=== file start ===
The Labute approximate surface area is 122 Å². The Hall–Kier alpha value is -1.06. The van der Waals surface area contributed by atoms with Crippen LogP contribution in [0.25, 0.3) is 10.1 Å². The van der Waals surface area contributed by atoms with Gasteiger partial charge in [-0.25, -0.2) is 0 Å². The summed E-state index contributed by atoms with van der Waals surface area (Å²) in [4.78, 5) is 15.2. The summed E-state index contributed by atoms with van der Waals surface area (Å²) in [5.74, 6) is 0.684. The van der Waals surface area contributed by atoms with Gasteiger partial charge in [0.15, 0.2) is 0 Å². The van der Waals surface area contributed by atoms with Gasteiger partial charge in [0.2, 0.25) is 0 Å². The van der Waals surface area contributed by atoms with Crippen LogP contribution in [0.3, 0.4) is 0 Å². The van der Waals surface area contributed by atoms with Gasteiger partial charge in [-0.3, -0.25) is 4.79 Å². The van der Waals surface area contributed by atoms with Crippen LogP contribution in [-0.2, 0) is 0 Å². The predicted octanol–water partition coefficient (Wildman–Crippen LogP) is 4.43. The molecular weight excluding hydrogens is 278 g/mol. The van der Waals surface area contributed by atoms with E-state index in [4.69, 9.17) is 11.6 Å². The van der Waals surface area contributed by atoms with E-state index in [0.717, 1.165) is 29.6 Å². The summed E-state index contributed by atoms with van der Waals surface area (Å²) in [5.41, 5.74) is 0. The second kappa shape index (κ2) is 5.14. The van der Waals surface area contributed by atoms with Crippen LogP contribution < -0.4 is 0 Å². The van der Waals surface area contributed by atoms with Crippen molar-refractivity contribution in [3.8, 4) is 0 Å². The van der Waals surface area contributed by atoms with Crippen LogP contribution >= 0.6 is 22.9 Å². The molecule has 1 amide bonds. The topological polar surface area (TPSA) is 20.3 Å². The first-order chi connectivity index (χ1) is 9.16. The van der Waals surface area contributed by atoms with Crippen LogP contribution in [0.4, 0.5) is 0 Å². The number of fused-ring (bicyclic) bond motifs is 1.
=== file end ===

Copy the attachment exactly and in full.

The Labute approximate surface area is 122 Å². The Hall–Kier alpha value is -1.06. The van der Waals surface area contributed by atoms with Crippen LogP contribution in [0.25, 0.3) is 10.1 Å². The van der Waals surface area contributed by atoms with Gasteiger partial charge in [-0.25, -0.2) is 0 Å². The summed E-state index contributed by atoms with van der Waals surface area (Å²) in [4.78, 5) is 15.2. The summed E-state index contributed by atoms with van der Waals surface area (Å²) in [5.74, 6) is 0.684. The van der Waals surface area contributed by atoms with Gasteiger partial charge in [0.15, 0.2) is 0 Å². The van der Waals surface area contributed by atoms with Gasteiger partial charge in [0.2, 0.25) is 0 Å². The van der Waals surface area contributed by atoms with Crippen LogP contribution in [0.3, 0.4) is 0 Å². The van der Waals surface area contributed by atoms with Gasteiger partial charge in [-0.3, -0.25) is 4.79 Å². The van der Waals surface area contributed by atoms with Crippen LogP contribution in [-0.2, 0) is 0 Å². The predicted octanol–water partition coefficient (Wildman–Crippen LogP) is 4.43. The molecular weight excluding hydrogens is 278 g/mol. The van der Waals surface area contributed by atoms with E-state index in [4.69, 9.17) is 11.6 Å². The van der Waals surface area contributed by atoms with E-state index in [0.717, 1.165) is 29.6 Å². The summed E-state index contributed by atoms with van der Waals surface area (Å²) in [5.41, 5.74) is 0. The second kappa shape index (κ2) is 5.14. The van der Waals surface area contributed by atoms with Crippen LogP contribution < -0.4 is 0 Å². The van der Waals surface area contributed by atoms with Crippen molar-refractivity contribution in [3.8, 4) is 0 Å². The van der Waals surface area contributed by atoms with Crippen LogP contribution >= 0.6 is 22.9 Å². The molecule has 1 amide bonds. The topological polar surface area (TPSA) is 20.3 Å². The first-order chi connectivity index (χ1) is 9.16. The van der Waals surface area contributed by atoms with Crippen LogP contribution in [0.4, 0.5) is 0 Å². The number of fused-ring (bicyclic) bond motifs is 1.